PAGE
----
LEI’s – Helping Systematic Risk Management across Markets and Instruments

More than 420,000 legal entity identifiers, (LEIs), have been issued worldwide, promising to foster greater transparency across markets, identify counterparty exposures, and significantly improve the analysis of systemic risk. But the true value of a global LEI system will be realised when regulatory reporting covering all asset classes in every jurisdiction is required to incorporate LEIs to identify trading parties.

The Global Legal Entity Identifier System (GLEIS) includes more than 25 Local Operating Units (LOUs) and is now an established means of providing freely available legal entity identifier (LEI) codes and entity reference data for use by both regulators and market participants to foster greater transparency across markets and identify counterparty exposures and significantly improve the analysis of systemic risk. In particular, the System is playing the critical global role in organising the registration and ongoing renewal of LEIs, ensuring the reference data associated with them is of the highest quality.

Only with a regulatory mandate across all asset classes can regulators and the industry ensure that there are no gaps through which financial exposure can fall. The U.S. and Europe were the first jurisdictions to incorporate the use of LEIs for derivatives recordkeeping and reporting. Since then, that list has expanded to include Australia, Canada, Hong Kong and Singapore.

Increasing the use of LEIs across asset classes is underway. The Securities and Exchange Commission (SEC) has added an LEI mandate to its proposed rule on investment company reporting modernisation. If the rule is finalised in its current form, funds registered with the SEC will need to identify themselves and various classes of counterparties with LEIs. The SEC has also finalised the use of LEIs for recordkeeping and reporting of security-based swaps.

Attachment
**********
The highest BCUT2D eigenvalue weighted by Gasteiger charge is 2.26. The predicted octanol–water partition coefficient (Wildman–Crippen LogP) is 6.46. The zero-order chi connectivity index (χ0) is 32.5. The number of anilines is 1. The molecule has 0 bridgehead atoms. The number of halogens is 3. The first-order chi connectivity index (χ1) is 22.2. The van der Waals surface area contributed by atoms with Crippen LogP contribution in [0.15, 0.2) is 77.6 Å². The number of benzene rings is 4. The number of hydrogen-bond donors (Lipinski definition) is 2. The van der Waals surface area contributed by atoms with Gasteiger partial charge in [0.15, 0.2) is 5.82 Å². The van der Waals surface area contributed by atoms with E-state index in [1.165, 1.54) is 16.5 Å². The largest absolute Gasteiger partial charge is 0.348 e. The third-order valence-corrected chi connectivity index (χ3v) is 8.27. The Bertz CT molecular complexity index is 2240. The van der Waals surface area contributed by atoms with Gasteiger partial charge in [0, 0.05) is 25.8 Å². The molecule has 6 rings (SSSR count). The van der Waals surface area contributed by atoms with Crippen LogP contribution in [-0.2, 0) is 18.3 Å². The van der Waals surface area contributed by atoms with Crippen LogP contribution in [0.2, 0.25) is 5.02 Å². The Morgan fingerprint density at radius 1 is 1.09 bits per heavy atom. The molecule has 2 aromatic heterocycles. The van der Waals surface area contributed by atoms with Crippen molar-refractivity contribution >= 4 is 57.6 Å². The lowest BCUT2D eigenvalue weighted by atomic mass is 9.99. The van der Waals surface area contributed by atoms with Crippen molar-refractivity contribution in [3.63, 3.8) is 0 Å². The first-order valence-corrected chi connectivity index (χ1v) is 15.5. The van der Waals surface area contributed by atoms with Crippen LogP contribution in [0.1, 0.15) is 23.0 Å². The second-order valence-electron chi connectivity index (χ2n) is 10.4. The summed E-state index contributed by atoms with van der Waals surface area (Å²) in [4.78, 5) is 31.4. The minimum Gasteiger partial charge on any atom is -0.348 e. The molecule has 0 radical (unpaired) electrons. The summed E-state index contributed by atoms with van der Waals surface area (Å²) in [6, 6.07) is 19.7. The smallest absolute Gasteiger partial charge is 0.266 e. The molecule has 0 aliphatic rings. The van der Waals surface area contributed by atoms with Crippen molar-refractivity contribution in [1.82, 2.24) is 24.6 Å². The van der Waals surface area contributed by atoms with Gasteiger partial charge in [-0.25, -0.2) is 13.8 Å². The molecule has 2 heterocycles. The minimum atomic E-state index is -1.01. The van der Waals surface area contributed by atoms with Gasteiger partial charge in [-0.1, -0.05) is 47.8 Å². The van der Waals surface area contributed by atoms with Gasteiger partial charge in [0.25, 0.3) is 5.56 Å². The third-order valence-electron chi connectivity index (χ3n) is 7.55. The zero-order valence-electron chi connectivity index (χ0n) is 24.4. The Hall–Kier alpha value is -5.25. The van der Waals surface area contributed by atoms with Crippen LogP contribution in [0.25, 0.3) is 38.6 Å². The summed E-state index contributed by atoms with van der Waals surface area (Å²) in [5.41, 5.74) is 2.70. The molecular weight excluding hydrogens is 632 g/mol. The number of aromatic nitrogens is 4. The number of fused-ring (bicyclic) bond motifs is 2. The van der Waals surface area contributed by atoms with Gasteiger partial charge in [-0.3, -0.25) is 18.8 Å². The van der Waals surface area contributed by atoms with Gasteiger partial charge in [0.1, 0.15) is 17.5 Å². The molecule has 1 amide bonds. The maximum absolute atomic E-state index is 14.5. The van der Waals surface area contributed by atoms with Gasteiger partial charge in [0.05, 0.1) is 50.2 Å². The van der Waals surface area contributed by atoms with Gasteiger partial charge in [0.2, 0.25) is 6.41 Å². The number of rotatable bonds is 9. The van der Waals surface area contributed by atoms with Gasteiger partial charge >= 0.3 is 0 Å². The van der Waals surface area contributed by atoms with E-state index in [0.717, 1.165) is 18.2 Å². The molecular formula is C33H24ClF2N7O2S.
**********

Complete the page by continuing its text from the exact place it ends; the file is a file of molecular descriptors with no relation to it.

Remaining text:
In Europe, even broader LEI mandates are appearing: Markets in Financial Instruments Directive/Regulation (MiFID/R), European Market Infrastructure Regulation (EMIR), Securities Finance Transactions Regulation (SFTR) and Central Securities Depositories Regulation (CSDR) all require the use of LEIs in their reporting architecture.

A significant step toward fostering widespread use of LEI information was the creation of a common data file format by the Global Legal Entity Identifier Foundation (GLEIF) and its required adoption by all LOUs. The common data file format serves to normalise the LEI information provided by all of the LOUs and enables the GLEIF to consolidate each into a single golden copy, which it makes available daily. This represents a vital piece of the puzzle for LEI adoption that enables easy access and cost-effective use of LEIs by market participants, data vendors and regulators.

Building on the continued adoption by regulators and the operating infrastructure being spearheaded by the GLEIF, the next wave of data within the global LEI system will be the expansion into relationship information, most notably the ultimate parents of LEIs. Ultimate parent information would be a large step forward in helping regulators and financial firms understand financial exposures, and its inclusion into the global LEI system is currently being studied carefully so that it can be incorporated in a consistent manner that keeps the costs of the overall system low.

The global LEI system is well on its way to becoming the corner stone of systemic risk management. To realise its full potential, regulators need to continue to mandate the use of LEIs; the GLEIF needs to continue to stress data quality and expand the system in a logical, cost-effective manner; and the LOUs need to continue to embrace their role as the link between the global LEI system and the millions of global entities that need to register and maintain their LEIs.